Things to do
CHRISTOPHER BLISS: Comedian Rob Carter starts a run of his show, The Man Who Turns Wives Into Widows, today. He performs as his alter ego, Christopher Bliss, and re-enacts a spy thriller film on stage — expect pyrotechnics, spooky villains and a lot more. Soho Theatre, from £15, book ahead, 6-9 November
NINA HAMNETT: Ogle some rarely-seen sketches by writer and artist Nina Hamnett at this free exhibition, and find out about the influence the Welsh artist had on the Fitzrovia area, and the cultural legacy she left behind. The building where the exhibition takes place isn't too shabby either. Fitzrovia Chapel, free entry, just turn up, 6-17 November
WINTER FOREST: Broadgate transforms into a Winter Forest today. Dozens of snowy trees pop up at the public space close to Liverpool Street station, decked in twinkling lights and making for the ideal festive photo backdrop. Look out for special events in the forest throughout the winter, including workshops, live music and quiz nights. Broadgate (Liverpool Street), free entry, just turn up, 6 November-20 December
WOMEN IN DESIGN: The V&A's lunchtime lecture series continues with a look at unsung women designers. Inspired by the recent centenary of votes for some women, design historian Charlotte Fiell and culture writer Clementine Fiell discuss the gender imbalance within the design industry, and the women who have overcome it. V&A Museum (South Kensington), free, just turn up, 1pm-1.45pm
MEMORIES OF LONDON: Aimed at those with early-stage dementia and their carers/companions, Museum of London Docklands hosts a trip down memory lane. Hear about the Georgian warehouse where the museum resides, and those who lived and worked on the docks, then tale part in a sensory workshop. Museum of London Docklands, free, book ahead, 2pm
BOOK SHOPPING: This month's late-night shopping evening at London Review Bookshop is a special one, as it celebrates the 40th anniversary of the London Review of Books. Enjoy birthday cake and a glass of fizz as your browse the shelves after hours, with a 10% discount on books bought at the event. London Review Bookshop (Bloomsbury), free, book ahead, 6pm-8pm
COURT AT WAR: Hear about the temporary palaces of King Charles I at this Gresham College lecture. During the Civil War in his reign, the court of King Charles I was banned from its usual country residences, so set up at a series of makeshift locations, including in Oxford. Museum of London, free, just turn up, 6pm-7pm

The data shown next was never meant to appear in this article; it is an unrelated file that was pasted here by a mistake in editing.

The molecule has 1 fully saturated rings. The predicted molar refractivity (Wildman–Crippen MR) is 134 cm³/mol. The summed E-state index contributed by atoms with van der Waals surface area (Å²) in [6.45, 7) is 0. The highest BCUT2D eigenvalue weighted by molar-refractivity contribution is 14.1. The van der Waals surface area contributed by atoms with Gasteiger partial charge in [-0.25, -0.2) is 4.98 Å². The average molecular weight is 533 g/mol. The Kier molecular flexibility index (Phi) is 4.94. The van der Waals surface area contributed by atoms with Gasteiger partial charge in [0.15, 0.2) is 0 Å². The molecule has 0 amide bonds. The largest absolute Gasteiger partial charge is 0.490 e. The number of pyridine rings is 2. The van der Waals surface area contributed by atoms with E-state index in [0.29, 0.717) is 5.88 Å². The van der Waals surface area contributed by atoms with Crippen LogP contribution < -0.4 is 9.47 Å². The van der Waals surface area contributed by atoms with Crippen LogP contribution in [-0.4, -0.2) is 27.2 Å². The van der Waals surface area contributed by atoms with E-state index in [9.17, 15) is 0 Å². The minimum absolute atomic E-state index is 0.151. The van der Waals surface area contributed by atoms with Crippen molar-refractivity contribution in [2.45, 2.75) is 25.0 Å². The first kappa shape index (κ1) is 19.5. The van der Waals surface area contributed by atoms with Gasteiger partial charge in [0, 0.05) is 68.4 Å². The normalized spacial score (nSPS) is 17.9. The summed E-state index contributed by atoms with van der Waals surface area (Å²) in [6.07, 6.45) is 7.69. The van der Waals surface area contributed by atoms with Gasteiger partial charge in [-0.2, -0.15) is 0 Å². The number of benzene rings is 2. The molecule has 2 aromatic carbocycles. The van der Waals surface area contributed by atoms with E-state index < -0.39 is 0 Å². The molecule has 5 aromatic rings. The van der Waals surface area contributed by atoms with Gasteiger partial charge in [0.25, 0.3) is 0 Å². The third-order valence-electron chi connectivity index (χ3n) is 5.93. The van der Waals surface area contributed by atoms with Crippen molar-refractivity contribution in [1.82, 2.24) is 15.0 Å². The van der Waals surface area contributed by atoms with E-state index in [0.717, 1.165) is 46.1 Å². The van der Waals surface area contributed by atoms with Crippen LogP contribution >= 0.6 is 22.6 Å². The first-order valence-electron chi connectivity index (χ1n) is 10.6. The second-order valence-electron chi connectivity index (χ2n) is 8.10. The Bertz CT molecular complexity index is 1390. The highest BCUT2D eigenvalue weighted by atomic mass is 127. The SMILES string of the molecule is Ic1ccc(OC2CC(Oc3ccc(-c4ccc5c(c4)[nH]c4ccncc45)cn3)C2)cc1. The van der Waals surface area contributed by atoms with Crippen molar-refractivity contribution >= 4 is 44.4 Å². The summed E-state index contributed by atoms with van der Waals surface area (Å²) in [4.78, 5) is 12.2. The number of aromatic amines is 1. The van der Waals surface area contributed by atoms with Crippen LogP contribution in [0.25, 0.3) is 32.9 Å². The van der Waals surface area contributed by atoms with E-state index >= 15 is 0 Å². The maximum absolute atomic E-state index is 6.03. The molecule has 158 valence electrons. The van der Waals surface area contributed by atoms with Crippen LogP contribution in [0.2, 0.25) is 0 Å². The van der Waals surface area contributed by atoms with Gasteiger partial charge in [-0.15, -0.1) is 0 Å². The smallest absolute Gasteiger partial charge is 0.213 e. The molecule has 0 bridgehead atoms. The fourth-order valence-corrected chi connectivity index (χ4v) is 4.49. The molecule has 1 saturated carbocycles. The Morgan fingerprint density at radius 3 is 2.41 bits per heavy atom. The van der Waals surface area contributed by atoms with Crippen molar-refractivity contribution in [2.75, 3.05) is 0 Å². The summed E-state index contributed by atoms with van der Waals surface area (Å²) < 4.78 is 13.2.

MURAL TRADITIONS: Painter Julian Bell takes a deep dive into the history of the mural in Britain. The site-specific artworks haven't always been popular in this country — find out the mental, physical and social attitudes behind this reluctance. Royal Drawing School (Shoreditch), £5/£3.50, just turn up, 6.45pm
WINE TASTING: The National Archives is not your usual wine tasting venue, but this first in a series of vino events is an excuse for experts to dig into archive material relating to the wine trade. Wine educator Pippa Hayward talks about Latin America’s wine legacy, with plenty of tasters along the way. The National Archives (Kew), £45, book ahead, 7pm-9.30pm
WOMEN IN FRAME: Poet in the City launches an ambitious new project highlighting the legacy of female poets. Artist Claire Eastgate and poets Gillian Clarke, Hannah Sullivan and Liza Luxx, and spoken word artist Deanna Rodger take part in a discussion about female writers using their work to empower other women. They also perform a selection of their poems. Kings Place (King’s Cross), £14.50, book ahead, 7.30pm
I, DANIEL BLAKE: As Ken Loach's new film, Sorry We Missed You, hits cinemas, catch up with its 2016 spiritual predecessor, I, Daniel Blake. It's the story of a 59 year old widow who finds himself at the mercy of the UK welfare system, and this screening is followed by a Q&A with local charity Croydon Nightwatch. Harris Academy South Norwood, pay as you feel, book ahead, 7.45pm
Tube ponderings with Barry Heck
Our resident tube fancier dishes out daily thoughts on the London Underground.
Random thought: although it has no branches, the Jubilee line manages to snake beneath the Thames on four occasions: between Westminster and Waterloo; Canada Water and Canary Wharf; Canary Wharf and North Greenwich; and North Greenwich to West Ham. We should rename it the Submarine line.
Follow Barry on Twitter @HeckTube.
Good cause of the day
Want to help make London a greener, cleaner place to work and play? Why not become a National Park City Ranger? London was recently declared a National Park City, but it needs ambassadors to help spread the good word. The project is looking for "optimists, artists, rewilders, local guides, game-makers, photographers, gardeners, writers, first aiders, teachers, storytellers, natural navigators, fundraisers, mappers, tree planters, rescuers, expert guides, play street organisers, hedgehog hole makers, poets and people with other skills and talents to share with others." Find out more, and apply here.